Message modified by board administrator April 14, 2011, 4:14 pm
[First posted September 30, 2008, 5:45 pm]
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Then I intercepted a Green Tortoise bus leaving from San Francisco on a month-long trip.
That was an unforgettable journey.
Sometimes we slept on beaches, a few times at hotels, and often side-by-side
on the bus's big cushioned platform and hanging sleeping compartments that
were attached to the vehicle's ceiling, while it kept going through the night.
I often served as translator across Mexico.
Seeing and encountering all kinds of sights and experiences, I became friends with
some of the other riders along the way.
(And with all the tequila floating around, most of us probably consumed more of it than
the rest of the year round, stopping for ice at convenience stores, getting big containers
of "no-sugar-added" orange juice, mixing it up, dripping in the red grenadine, passing it
around to everyone on the bus... orange juice and tequila, we couldn't get enough of it.)
At the end of the trip, walking along a beach on Mexico's Caribbean with two of the
friends I'd made, one of them with his girlfriend, I departed from them, memorizing my
first e-mail address for when I got to an Internet café and started learning how to use
a computer. Both had been telling me they wanted to become Tortoise drivers someday
in the future.
After the trip was over, the drivers were going to take the bus down to the Belizean
border, so when the last riders had said goodbye to Josh, one of the drivers, and after
Bill, the other driver, played his last harmonica-and-guitar song, they let me ride on it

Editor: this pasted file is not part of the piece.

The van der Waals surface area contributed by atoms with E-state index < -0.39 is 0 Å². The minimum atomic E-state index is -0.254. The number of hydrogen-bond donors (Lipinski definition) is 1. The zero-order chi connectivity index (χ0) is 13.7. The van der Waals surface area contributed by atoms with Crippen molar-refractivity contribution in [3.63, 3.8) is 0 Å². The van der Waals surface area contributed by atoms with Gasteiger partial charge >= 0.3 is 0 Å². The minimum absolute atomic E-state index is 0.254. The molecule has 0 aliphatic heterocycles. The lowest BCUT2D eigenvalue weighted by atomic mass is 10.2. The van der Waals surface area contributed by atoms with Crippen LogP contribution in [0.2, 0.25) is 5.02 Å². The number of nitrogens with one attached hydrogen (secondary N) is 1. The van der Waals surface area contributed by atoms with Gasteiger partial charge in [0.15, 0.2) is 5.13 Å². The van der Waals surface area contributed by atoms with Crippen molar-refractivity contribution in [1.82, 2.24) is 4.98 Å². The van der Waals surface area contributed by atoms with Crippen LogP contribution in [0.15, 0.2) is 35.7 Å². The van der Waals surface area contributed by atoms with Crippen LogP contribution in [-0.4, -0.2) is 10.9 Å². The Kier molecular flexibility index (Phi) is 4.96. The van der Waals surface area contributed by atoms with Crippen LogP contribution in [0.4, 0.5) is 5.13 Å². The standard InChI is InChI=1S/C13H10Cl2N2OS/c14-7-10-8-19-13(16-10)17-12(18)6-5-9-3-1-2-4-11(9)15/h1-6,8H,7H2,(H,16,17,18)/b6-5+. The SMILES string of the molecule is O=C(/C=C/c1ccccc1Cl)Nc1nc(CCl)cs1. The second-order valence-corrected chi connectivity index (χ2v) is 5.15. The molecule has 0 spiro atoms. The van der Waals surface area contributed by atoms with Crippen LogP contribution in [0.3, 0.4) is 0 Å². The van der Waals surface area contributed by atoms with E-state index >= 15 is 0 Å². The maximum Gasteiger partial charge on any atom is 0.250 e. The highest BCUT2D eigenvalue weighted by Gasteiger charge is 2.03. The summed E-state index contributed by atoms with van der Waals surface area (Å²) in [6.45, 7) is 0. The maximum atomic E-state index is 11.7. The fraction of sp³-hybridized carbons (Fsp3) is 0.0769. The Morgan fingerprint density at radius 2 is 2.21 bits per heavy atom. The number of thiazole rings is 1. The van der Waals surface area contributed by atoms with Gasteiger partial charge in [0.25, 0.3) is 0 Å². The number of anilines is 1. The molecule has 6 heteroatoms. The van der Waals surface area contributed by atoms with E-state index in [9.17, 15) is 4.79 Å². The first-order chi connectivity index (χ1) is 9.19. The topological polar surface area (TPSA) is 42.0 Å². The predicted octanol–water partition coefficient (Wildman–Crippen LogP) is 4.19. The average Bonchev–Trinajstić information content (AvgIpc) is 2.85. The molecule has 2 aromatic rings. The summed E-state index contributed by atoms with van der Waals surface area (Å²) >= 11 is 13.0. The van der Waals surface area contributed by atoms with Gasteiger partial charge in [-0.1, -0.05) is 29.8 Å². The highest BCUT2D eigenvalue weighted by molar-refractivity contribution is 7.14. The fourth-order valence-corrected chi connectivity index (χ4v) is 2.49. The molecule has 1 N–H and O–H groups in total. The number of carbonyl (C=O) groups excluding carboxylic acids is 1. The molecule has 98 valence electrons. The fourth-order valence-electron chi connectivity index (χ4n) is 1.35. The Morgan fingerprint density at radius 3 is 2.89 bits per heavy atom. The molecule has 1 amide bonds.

with them to the border, where they left the bus in storage, and from the Mexico-Belice
border I caught another bus to Belize City, from there another bus to the Guatemalan
border, and then another in a roundabout trip to Guatemala City.
A few years in Guatemala living and teaching English (finally ending up 40 pounds
lighter, as I usually do after long periods in warmer climates where my appetite
decreases), and one day it occurred to me that if, like the two travel companions
had talked about wanting to do, I were to work driving the Green Tortoise when it
was summer in the U.S., I'd have a job that would provide my transportation back
and forth between the U.S. and Guatemala.
That would cut out some expense. Not only not have to pay for transportation, but get
paid for traveling the distance.
I remembered one time on the trip when the two drivers and I were sitting at a
restaurant in Playa del Carmen, open to the breeze under all the trees whose branches
and leaves out in the streets seemed to serve as shading for everything around.
We were enjoying a delicious Mexican meal, sipping some of that exquisite aged dark
"Havana Club" Cuban rum you can't get in the United States (best rum I'd ever tasted).
It was all so serene and pleasing; I was thinking, This is the life....
I wouldn't have minded having that kind of life all the time.
Altogether that trip, I lived in Guatemala for nearly four years, working as an English
teacher and translating documents.
But when my father died in the summer of 2002, I flew home for his funeral, and ended
up staying in the U.S. for a year.
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